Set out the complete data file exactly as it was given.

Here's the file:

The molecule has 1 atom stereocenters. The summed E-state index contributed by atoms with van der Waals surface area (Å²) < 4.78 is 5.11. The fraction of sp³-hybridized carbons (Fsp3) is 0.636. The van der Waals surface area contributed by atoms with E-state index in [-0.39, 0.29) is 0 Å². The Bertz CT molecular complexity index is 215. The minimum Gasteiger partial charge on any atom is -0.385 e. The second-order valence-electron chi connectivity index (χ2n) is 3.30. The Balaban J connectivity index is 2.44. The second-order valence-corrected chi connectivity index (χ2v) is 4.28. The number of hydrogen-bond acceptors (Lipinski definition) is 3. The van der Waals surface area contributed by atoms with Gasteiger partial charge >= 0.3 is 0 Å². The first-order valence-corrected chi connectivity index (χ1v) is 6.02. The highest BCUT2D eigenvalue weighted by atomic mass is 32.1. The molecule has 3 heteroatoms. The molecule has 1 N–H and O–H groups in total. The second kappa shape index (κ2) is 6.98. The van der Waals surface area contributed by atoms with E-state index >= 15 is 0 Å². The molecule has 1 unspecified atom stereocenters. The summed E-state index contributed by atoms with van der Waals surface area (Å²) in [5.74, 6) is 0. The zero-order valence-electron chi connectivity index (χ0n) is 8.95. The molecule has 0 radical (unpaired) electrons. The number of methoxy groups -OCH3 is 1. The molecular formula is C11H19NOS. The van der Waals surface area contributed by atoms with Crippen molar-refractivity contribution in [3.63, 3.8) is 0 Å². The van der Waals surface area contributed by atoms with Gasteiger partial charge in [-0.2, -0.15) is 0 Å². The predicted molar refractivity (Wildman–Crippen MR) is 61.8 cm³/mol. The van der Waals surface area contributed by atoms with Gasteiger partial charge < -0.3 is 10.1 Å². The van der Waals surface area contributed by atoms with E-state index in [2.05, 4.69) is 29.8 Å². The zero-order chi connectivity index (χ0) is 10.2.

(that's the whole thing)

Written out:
The molecule has 1 atom stereocenters. The summed E-state index contributed by atoms with van der Waals surface area (Å²) < 4.78 is 5.11. The fraction of sp³-hybridized carbons (Fsp3) is 0.636. The van der Waals surface area contributed by atoms with E-state index in [-0.39, 0.29) is 0 Å². The Bertz CT molecular complexity index is 215. The minimum Gasteiger partial charge on any atom is -0.385 e. The second-order valence-electron chi connectivity index (χ2n) is 3.30. The Balaban J connectivity index is 2.44. The second-order valence-corrected chi connectivity index (χ2v) is 4.28. The number of hydrogen-bond acceptors (Lipinski definition) is 3. The van der Waals surface area contributed by atoms with Gasteiger partial charge >= 0.3 is 0 Å². The first-order valence-corrected chi connectivity index (χ1v) is 6.02. The highest BCUT2D eigenvalue weighted by atomic mass is 32.1. The molecule has 3 heteroatoms. The molecule has 1 N–H and O–H groups in total. The second kappa shape index (κ2) is 6.98. The van der Waals surface area contributed by atoms with E-state index >= 15 is 0 Å². The molecule has 1 unspecified atom stereocenters. The summed E-state index contributed by atoms with van der Waals surface area (Å²) in [5.74, 6) is 0. The zero-order valence-electron chi connectivity index (χ0n) is 8.95. The molecule has 0 radical (unpaired) electrons. The number of methoxy groups -OCH3 is 1. The molecular formula is C11H19NOS. The van der Waals surface area contributed by atoms with Crippen molar-refractivity contribution in [3.63, 3.8) is 0 Å². The van der Waals surface area contributed by atoms with Gasteiger partial charge in [-0.2, -0.15) is 0 Å². The predicted molar refractivity (Wildman–Crippen MR) is 61.8 cm³/mol. The van der Waals surface area contributed by atoms with Gasteiger partial charge < -0.3 is 10.1 Å². The van der Waals surface area contributed by atoms with E-state index in [2.05, 4.69) is 29.8 Å². The zero-order chi connectivity index (χ0) is 10.2.